Writing letters

Does anybody still write letters? The other day I received some letters from another one of my friends in China. She lives in 临海 Linhai, but has now moved to 杭州Hangzhou for the purpose of education. The envelope was very impressive! -It’s the most colorful envelope that I’ve ever seen (it’s not as sad as it seems). What do you think of it?


On top of that, there were loads of stamps! When I was in Beijing last year one of the things on my shopping list was stamps, but I couldn’t get hold of any and my teacher didn’t know where I could purchase some of the standard type (but I did look through a booklet of Olympic stamps). Nonetheless, the collection of stamps stuck on the envelope was most impressive. Here are most of them, but I couldn’t get the rest into the frame of my photo without including my address so I couldn’t show them 对不起.


The back of the envelope was quite cute as well;


My friend had told me that she purchased some elegant style paper and stationary from online and that she was going to send me some but I had forgotten about it after a week or so, plus I didn’t expect her to send letters along with it. To my surprise the envelope was filled with letters that she told me that she took the time to write despite being busy with her new school, and also a few keepsakes. She gave me a very finely detailed thin metal bookmark, as well as a map that she brought from the Imperial Palace at Beijing (I usually send my international friends a map of London and they send me one back if its available). The map was really big when I unfolded it, so I leaned it against our TV for me to take a picture:


This is what the front design of the bookmark looks like:


I recognize that this post is 70% pictures (although you shouldn’t quote me on the figure), but I thought it necessary to share with you the contents of the letter. These are two of the ‘stationary’ things that she sent;

P1030489Antique coloured paper with ancient Chinese style writing,

P1030491and an A5 size opaque envelope embossed with pink flowers.

I couldn’t take photos of the actual letters because the messages she had written would have been included, but here’s something she illustrated on top of a letter she managed to write on her birthday:P1030490

I’ve been sending letters to my ‘penpals’ for a while now and I have a lot that I need to reply to. Also the first time I sent letters to people in China I was certainly stumped with the format of the address! Just like many other Chinese concepts, the address format is very dissimilar to that of England (the American format wasn’t too bad). I’ll take the opportunity to include a photo of one of the packages sent to me by another friend:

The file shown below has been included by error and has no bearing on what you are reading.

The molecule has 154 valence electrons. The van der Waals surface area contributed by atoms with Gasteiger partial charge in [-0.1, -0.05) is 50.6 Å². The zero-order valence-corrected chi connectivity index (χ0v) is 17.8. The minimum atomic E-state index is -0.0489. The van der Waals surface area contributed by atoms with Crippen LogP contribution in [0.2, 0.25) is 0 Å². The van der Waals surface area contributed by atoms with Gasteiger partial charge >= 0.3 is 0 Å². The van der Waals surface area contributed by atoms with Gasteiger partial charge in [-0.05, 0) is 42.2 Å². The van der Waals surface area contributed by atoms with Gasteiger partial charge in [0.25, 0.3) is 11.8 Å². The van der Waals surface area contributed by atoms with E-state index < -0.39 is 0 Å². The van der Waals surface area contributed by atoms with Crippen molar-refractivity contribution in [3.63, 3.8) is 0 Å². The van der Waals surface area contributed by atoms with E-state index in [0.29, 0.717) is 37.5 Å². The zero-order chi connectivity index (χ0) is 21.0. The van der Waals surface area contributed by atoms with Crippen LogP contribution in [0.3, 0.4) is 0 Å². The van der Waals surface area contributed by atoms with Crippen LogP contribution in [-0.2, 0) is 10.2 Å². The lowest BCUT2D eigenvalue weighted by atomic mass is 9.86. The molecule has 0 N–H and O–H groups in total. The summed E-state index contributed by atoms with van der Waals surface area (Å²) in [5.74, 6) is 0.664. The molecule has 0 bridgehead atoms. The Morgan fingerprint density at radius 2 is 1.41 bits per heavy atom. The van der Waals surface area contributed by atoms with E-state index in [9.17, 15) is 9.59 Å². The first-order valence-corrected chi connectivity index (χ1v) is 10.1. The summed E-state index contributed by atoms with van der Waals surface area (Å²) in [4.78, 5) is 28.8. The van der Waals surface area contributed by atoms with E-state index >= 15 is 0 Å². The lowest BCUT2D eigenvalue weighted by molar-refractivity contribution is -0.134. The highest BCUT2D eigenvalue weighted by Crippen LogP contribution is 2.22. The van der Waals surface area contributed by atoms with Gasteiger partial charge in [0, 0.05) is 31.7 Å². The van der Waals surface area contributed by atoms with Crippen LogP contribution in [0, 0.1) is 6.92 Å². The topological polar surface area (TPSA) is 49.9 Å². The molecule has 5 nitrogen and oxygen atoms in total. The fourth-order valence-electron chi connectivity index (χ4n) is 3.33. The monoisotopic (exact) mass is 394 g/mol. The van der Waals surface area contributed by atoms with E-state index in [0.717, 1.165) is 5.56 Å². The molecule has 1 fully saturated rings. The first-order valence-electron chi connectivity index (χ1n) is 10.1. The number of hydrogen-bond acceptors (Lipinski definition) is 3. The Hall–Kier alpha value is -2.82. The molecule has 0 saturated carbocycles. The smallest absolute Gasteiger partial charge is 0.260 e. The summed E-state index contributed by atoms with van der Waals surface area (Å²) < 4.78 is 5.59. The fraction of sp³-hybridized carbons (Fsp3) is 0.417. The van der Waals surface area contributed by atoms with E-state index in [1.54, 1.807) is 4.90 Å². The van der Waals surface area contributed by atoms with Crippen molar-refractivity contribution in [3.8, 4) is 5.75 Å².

2014-02-11 17.55.40(This was to compensate for the fact that I can’t locate the picture of the package that I last sent to one of my friends).

If you ever need to send letters to people abroad then good luck 世界 :s


2 thoughts on “Writing letters

  1. First, thanks for writing a comment on my blog about Living in Japan.

    Second, the MOST striking thing for me, being a European-minded person, about the envelope is that there is French written on the envelope in a country where the French, as far as I know, have no historical impact at all. Actually the words should be separated meaning par avion which means in English by airplane. I can read the second kanji which is “sky” and I will assume the first kanji is delivery? I can also read Shanghai’s kanji too. I know, being an English teacher in Japan, that English is taught in Chinese schools, so I have to question; Why not use By Air instead?

    When I send my New Year’s Cards to my friends and family in Canada, they are so plain and simple and even though the envelopes originate in Japan; I still write By Air on the envelope and it is accepted at the post office.

    Anyways, a very interesting letter and envelope indeed.


    • No problem it was interesting to read 🙂 and welcome to my blog~
      I will admit that I hadn’t noticed the French stamp until you pointed it out! I guess its true that we tend to ignore the things that are laid in front of our eyes. It is indeed an interesting notion to point out that French has no major impact in China therefore the French writing is particularly unusual. What I can say is that when I send letters back to my friends in China (and i ought to send something to my friend in Boston soon as well), the parcels get sent by air ‘par avion’ as you said. Also, one of my closest Chinese friends actually lives in France so I am familiar with seeing French on the envelopes that she send to me.
      Hope to see you back here soon and good luck with writing (I seem to wish good luck a lot haha!).


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